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Johns Hopkins nursing faculty to serve in patient safety academy

Johns Hopkins University School of Nursing faculty members Ellen Ray, DNP, MS, RN, CNM, Cynthia Foronda, PhD, RN, CNE, and Brigit Van Graafeiland, DNP, RN, CRNP, have been chosen to serve in the third cohort of the Johns Hopkins Armstrong Institute Patient Safety and Quality Leadership Academy, according to a news release.

Launched to connect health systems and transform the clinical healthcare setting, the academy will give 33 Johns Hopkins scholars the opportunity to propose, plan and lead a multidisciplinary patient safety or quality improvement project while evaluating its effectiveness on patient outcomes.

“The academy will bring accountability, continuity and interprofessional collaboration to the table,” Melinda Sawyer, MSN, RN, CNS-BC, the academy’s program co-director and the institute’s assistant director of patient safety said in the release. “The scholars, including physicians, nurses, pharmacists, technologists and others will incorporate teamwork and focus on advancing care through every discipline.”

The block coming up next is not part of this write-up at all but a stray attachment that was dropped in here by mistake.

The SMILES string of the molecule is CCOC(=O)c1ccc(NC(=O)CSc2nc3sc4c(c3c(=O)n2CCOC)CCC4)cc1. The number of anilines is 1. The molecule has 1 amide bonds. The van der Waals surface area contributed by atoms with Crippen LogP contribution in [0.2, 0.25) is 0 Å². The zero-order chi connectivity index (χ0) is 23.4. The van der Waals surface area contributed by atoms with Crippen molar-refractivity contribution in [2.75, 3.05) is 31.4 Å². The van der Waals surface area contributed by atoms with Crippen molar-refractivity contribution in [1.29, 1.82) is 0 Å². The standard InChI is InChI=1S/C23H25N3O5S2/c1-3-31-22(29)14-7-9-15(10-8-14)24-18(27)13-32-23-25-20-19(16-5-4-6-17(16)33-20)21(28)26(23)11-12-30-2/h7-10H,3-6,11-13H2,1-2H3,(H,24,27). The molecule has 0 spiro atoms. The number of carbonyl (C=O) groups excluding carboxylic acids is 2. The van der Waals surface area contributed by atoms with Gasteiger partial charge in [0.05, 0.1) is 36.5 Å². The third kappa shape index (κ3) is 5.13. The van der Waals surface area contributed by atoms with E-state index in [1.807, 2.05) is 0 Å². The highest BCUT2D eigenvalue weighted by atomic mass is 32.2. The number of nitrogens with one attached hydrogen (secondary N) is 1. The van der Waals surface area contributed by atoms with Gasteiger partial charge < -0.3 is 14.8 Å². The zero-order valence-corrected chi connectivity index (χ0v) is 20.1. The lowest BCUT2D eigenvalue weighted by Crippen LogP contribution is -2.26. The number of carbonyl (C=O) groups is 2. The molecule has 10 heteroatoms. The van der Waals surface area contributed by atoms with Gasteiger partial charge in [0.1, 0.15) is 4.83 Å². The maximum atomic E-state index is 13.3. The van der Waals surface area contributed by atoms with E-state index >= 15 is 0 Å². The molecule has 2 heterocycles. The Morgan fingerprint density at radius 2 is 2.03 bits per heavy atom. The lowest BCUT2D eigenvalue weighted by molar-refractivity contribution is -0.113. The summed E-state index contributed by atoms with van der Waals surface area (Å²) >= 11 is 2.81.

In 2008, the institute made significant strides in patient safety by implementing a five-point checklist that doctors, nurses and other healthcare providers could use when treating or examining patients with catheters. Through the four-year, 44-state project, bloodstream infections were reduced by 40%, and Sawyer believes similar successes are possible from ideas generated at the academy.

“This is an opportunity for our faculty to continue the great work in patient safety and quality we have already begun here at the school and Johns Hopkins,” School of Nursing Dean Patricia Davidson, PhD, MEd, RN, FAAN, said in the release. “Patient safety is integral to the future of care, and we want to make sure nurses are prepared and at the forefront in delivering high quality care.”

In addition to the academy, JHUSON is placing a strong emphasis on safe and quality care through advanced content in its new master’s entry into nursing program, scheduled to begin in fall 2015. The graduate curriculum `will include a greater focus on global health, ethics, leadership and interprofessional practice and will prepare students to enter the profession as RNs with the tools to quickly grow into a leadership role, according to the release.

The faculty will begin the academy on Oct. 3 and will present their findings at the annual Johns Hopkins Patient Safety Summit in June 2015.

By | 2021-05-07T16:37:59-04:00 September 19th, 2014|Categories: Nursing News|0 Comments

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